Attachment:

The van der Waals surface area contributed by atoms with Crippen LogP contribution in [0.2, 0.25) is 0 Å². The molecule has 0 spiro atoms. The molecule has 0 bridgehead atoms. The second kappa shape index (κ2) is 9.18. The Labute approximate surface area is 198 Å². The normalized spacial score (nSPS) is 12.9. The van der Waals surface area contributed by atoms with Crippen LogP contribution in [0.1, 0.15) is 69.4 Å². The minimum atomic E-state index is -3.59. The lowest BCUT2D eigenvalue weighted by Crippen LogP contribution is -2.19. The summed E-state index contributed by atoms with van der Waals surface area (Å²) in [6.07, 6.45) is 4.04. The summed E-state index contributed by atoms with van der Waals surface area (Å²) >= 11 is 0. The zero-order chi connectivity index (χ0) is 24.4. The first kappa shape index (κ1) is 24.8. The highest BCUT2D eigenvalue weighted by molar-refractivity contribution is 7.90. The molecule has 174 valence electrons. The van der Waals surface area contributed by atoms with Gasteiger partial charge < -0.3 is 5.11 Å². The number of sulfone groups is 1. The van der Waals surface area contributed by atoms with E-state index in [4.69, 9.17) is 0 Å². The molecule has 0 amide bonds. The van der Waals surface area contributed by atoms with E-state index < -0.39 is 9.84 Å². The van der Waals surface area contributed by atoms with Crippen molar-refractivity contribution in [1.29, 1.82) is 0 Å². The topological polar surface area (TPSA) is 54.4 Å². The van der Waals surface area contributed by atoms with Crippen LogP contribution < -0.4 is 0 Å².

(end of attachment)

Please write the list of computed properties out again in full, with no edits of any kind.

The van der Waals surface area contributed by atoms with Crippen LogP contribution in [0.2, 0.25) is 0 Å². The molecule has 0 spiro atoms. The molecule has 0 bridgehead atoms. The second kappa shape index (κ2) is 9.18. The Labute approximate surface area is 198 Å². The normalized spacial score (nSPS) is 12.9. The van der Waals surface area contributed by atoms with Crippen LogP contribution in [0.1, 0.15) is 69.4 Å². The minimum atomic E-state index is -3.59. The lowest BCUT2D eigenvalue weighted by Crippen LogP contribution is -2.19. The summed E-state index contributed by atoms with van der Waals surface area (Å²) in [6.07, 6.45) is 4.04. The summed E-state index contributed by atoms with van der Waals surface area (Å²) >= 11 is 0. The zero-order chi connectivity index (χ0) is 24.4. The first kappa shape index (κ1) is 24.8. The highest BCUT2D eigenvalue weighted by molar-refractivity contribution is 7.90. The molecule has 174 valence electrons. The van der Waals surface area contributed by atoms with Gasteiger partial charge < -0.3 is 5.11 Å². The number of sulfone groups is 1. The van der Waals surface area contributed by atoms with E-state index in [4.69, 9.17) is 0 Å². The molecule has 0 amide bonds. The van der Waals surface area contributed by atoms with E-state index < -0.39 is 9.84 Å². The van der Waals surface area contributed by atoms with Crippen molar-refractivity contribution in [1.29, 1.82) is 0 Å². The topological polar surface area (TPSA) is 54.4 Å². The van der Waals surface area contributed by atoms with Crippen LogP contribution < -0.4 is 0 Å².